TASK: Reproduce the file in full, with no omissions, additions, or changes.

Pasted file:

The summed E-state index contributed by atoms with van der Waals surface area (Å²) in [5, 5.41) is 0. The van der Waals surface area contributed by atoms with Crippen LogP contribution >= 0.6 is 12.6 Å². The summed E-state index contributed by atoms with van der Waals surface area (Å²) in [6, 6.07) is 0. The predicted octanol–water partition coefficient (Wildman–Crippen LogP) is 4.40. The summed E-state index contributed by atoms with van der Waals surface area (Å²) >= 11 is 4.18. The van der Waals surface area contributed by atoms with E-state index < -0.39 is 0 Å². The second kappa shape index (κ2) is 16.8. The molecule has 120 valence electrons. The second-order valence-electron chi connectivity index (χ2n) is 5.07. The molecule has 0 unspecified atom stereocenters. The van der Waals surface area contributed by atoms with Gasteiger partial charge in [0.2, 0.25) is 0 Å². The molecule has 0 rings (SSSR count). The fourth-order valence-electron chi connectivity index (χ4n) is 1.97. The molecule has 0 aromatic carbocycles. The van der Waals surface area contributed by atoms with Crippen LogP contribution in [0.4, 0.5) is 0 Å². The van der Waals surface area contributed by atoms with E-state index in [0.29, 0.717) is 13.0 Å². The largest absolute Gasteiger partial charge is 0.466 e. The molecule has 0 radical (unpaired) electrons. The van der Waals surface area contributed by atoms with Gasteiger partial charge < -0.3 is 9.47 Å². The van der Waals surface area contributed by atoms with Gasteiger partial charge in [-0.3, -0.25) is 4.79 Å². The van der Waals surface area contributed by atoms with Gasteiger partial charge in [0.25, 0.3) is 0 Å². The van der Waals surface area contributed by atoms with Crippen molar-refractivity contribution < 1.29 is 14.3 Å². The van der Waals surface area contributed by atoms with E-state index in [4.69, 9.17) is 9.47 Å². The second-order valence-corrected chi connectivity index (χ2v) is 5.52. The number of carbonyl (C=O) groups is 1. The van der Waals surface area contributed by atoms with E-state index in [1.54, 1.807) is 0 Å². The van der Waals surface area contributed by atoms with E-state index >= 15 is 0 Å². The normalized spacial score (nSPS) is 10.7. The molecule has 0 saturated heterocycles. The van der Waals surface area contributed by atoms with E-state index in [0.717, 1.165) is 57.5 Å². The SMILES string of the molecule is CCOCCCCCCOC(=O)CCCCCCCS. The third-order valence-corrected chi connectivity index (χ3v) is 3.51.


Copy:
The summed E-state index contributed by atoms with van der Waals surface area (Å²) in [5, 5.41) is 0. The van der Waals surface area contributed by atoms with Crippen LogP contribution >= 0.6 is 12.6 Å². The summed E-state index contributed by atoms with van der Waals surface area (Å²) in [6, 6.07) is 0. The predicted octanol–water partition coefficient (Wildman–Crippen LogP) is 4.40. The summed E-state index contributed by atoms with van der Waals surface area (Å²) >= 11 is 4.18. The van der Waals surface area contributed by atoms with E-state index < -0.39 is 0 Å². The second kappa shape index (κ2) is 16.8. The molecule has 120 valence electrons. The second-order valence-electron chi connectivity index (χ2n) is 5.07. The molecule has 0 unspecified atom stereocenters. The van der Waals surface area contributed by atoms with Gasteiger partial charge in [0.2, 0.25) is 0 Å². The molecule has 0 rings (SSSR count). The fourth-order valence-electron chi connectivity index (χ4n) is 1.97. The molecule has 0 aromatic carbocycles. The van der Waals surface area contributed by atoms with Crippen LogP contribution in [0.4, 0.5) is 0 Å². The van der Waals surface area contributed by atoms with E-state index in [0.29, 0.717) is 13.0 Å². The largest absolute Gasteiger partial charge is 0.466 e. The molecule has 0 radical (unpaired) electrons. The van der Waals surface area contributed by atoms with Gasteiger partial charge < -0.3 is 9.47 Å². The van der Waals surface area contributed by atoms with Gasteiger partial charge in [-0.3, -0.25) is 4.79 Å². The van der Waals surface area contributed by atoms with Gasteiger partial charge in [0.25, 0.3) is 0 Å². The van der Waals surface area contributed by atoms with Crippen molar-refractivity contribution < 1.29 is 14.3 Å². The van der Waals surface area contributed by atoms with E-state index in [4.69, 9.17) is 9.47 Å². The second-order valence-corrected chi connectivity index (χ2v) is 5.52. The number of carbonyl (C=O) groups is 1. The van der Waals surface area contributed by atoms with E-state index in [1.54, 1.807) is 0 Å². The van der Waals surface area contributed by atoms with E-state index >= 15 is 0 Å². The normalized spacial score (nSPS) is 10.7. The molecule has 0 saturated heterocycles. The van der Waals surface area contributed by atoms with E-state index in [0.717, 1.165) is 57.5 Å². The SMILES string of the molecule is CCOCCCCCCOC(=O)CCCCCCCS. The third-order valence-corrected chi connectivity index (χ3v) is 3.51.